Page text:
Friday, December 27, 2013

How can I chroot sftp-only SSH users into their homes?

All this pain is thanks to several security issues as detailed here.

Basically the chroot directory has to be owned by root and can't be any group-write access. Lovely. So you essentially need to turn your chroot into a holding cell and within that you can have your editable content.
 
sudo chown root /home/bob
sudo chmod go-w /home/bob
sudo mkdir /home/bob/writeable
sudo chown bob:sftponly /home/bob/writeable
sudo chmod ug+rwX /home/bob/writeable

And bam, you can log in and write in /writeable.


found at: http://askubuntu.com/questions/134425/how-can-i-chroot-sftp-only-ssh-users-into-their-homes

selinux blocks access via sftp for chrooted user

you may want to install setroubleshoot. audit2allow is installed as part of that install.


If selinux blocks access via sftp for chrooted user

try:
grep denied /var/log/audit/audit.log | audit2allow -M postgreylocal

this is how postgrey will looks like and give permission to remove, rename, delete, create file/directory

module postgreylocal 1.0;

require {
        type user_home_t;
        type chroot_user_t;
        class dir { rename write rmdir remove_name create add_name };
        class file { write create unlink link setattr };
}

#============= chroot_user_t ==============

#!!!! This avc can be allowed using one of the these booleans:
#     ssh_chroot_rw_homedirs, ssh_chroot_full_access
allow chroot_user_t user_home_t:dir { rename rmdir };

#!!!! This avc is allowed in the current policy
allow chroot_user_t user_home_t:dir { write remove_name create add_name };

#!!!! This avc can be allowed using one of the these booleans:
#     ssh_chroot_rw_homedirs, ssh_chroot_full_access
allow chroot_user_t user_home_t:file { unlink link };

#!!!! This avc is allowed in the current policy
allow chroot_user_t user_home_t:file { write create setattr };

after that run command
semodule -i postgreylocal.pp


Friday, December 20, 2013

Find and kill a process in one line using bash and regex

  
 
How can I extract the process id automatically and kill it in the same line?


In bash, you should be able to do:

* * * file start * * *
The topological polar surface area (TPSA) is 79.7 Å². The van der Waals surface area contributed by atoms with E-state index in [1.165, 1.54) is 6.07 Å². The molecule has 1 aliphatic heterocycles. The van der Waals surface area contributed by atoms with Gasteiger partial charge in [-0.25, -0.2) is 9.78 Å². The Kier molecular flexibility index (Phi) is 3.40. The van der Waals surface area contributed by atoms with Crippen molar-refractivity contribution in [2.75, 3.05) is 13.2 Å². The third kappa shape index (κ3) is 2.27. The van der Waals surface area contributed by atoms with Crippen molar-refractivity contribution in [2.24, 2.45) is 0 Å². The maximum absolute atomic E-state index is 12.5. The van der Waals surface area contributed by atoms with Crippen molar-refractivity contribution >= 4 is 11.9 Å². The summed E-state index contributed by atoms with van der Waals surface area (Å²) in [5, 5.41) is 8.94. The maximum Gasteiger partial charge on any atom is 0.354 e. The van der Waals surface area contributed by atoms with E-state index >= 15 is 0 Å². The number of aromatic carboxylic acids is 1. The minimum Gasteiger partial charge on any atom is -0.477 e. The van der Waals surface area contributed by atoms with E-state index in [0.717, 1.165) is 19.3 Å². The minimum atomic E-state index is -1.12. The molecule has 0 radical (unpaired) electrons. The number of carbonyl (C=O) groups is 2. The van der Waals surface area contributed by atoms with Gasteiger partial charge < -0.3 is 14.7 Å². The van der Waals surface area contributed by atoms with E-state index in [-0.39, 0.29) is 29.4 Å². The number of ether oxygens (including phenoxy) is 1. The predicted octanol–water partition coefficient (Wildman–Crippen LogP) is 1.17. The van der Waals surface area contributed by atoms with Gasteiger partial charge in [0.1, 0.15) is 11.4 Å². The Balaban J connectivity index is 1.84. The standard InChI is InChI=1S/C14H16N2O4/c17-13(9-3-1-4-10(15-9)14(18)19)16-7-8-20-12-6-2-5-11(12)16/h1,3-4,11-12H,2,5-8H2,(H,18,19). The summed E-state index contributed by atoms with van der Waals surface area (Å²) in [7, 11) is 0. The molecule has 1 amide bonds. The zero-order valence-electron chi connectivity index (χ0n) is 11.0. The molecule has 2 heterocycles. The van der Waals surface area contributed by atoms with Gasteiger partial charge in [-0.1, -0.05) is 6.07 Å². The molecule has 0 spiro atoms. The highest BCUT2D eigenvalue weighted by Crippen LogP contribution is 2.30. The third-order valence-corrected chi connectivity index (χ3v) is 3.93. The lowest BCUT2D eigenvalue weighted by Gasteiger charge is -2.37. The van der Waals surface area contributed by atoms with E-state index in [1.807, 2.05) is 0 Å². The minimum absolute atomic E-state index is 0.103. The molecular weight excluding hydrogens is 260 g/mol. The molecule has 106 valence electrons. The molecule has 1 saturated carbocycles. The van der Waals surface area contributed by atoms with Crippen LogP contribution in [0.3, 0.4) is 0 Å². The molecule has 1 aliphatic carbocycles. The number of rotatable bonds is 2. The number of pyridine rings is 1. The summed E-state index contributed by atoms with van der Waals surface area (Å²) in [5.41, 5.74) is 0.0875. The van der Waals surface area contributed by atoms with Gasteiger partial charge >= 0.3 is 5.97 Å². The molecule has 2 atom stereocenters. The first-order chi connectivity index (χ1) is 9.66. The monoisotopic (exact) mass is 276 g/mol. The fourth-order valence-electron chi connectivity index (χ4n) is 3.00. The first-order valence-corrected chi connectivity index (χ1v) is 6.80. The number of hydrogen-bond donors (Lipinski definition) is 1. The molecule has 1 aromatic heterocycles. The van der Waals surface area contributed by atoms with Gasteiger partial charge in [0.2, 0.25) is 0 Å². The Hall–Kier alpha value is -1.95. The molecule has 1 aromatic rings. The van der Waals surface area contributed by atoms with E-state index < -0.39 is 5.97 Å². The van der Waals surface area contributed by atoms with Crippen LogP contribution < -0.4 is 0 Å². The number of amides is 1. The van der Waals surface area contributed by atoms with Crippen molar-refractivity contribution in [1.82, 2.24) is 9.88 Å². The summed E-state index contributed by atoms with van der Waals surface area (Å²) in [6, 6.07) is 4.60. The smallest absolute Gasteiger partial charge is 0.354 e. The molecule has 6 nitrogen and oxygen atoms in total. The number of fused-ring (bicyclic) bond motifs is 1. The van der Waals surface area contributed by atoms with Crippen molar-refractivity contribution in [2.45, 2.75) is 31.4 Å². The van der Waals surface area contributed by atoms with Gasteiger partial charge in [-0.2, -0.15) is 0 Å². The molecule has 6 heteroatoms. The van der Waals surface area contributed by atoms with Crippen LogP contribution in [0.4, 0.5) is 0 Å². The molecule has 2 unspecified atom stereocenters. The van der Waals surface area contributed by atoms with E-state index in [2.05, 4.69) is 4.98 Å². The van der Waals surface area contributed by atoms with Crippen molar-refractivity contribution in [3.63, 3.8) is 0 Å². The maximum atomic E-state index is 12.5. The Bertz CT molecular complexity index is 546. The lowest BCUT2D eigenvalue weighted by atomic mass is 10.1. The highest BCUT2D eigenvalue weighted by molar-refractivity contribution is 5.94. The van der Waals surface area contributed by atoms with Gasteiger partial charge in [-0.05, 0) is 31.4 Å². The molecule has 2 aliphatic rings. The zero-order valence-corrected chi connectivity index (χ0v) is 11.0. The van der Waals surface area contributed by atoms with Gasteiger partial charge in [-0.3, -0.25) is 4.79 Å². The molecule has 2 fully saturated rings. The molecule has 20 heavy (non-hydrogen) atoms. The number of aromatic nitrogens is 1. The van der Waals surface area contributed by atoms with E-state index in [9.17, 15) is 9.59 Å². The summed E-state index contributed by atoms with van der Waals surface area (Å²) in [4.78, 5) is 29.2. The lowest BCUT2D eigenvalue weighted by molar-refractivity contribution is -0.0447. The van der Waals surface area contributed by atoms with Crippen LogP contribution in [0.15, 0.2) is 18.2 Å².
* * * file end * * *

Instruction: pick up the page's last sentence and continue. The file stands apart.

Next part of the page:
kill $(ps aux | grep '[p]ython csp_build.py' | awk '{print $2}')

Details on its workings are as follows:
  • The ps gives you the list of all the processes.
  • The grep filters that based on your search string, [p] is a trick to stop you picking up the actual grep process itself.
  • The awk just gives you the second field of each line, which is the PID.
  • The $(x) construct means to execute x then take its output and put it on the command line. The output of that ps pipeline inside that construct above is the list of process IDs so you end up with a command like kill 1234 1122 7654.
Here's a transcript showing it in action:
pax> sleep 3600 &
[1] 2225
pax> sleep 3600 &
[2] 2226
pax> sleep 3600 &
[3] 2227
pax> sleep 3600 &
[4] 2228
pax> sleep 3600 &
[5] 2229
pax> kill $(ps aux | grep '[s]leep' | awk '{print $2}')
[5]+  Terminated              sleep 3600
[1]   Terminated              sleep 3600
[2]   Terminated              sleep 3600
[3]-  Terminated              sleep 3600
[4]+  Terminated              sleep 3600
pax> _

and you can see it terminating all the sleepers.

Explaining the grep '[p]ython csp_build.py' bit in a bit more detail:
When you do sleep 3600 & followed by ps -ef | grep sleep, you tend to get two processes with sleep in it, the sleep 3600 and the grep sleep (because they both have sleep in them, that's not rocket science).
However, ps -ef | grep '[s]leep' won't create a process with sleep in it, it instead creates grep '[s]leep' and here's the tricky bit: the grep doesn't find it because it's looking for the regular expression "any character from the character class [s] (which is s) followed by leep.
In other words, it's looking for sleep but the grep process is grep '[s]leep' which doesn't have sleep in it.
When I was shown this (by someone here on SO), I immediately started using it because
  • it's one less process than adding | grep -v grep; and
  • it's elegant and sneaky, a rare combination :-)
found at http://stackoverflow.com/questions/3510673/find-and-kill-a-process-in-one-line-using-bash-and-regex

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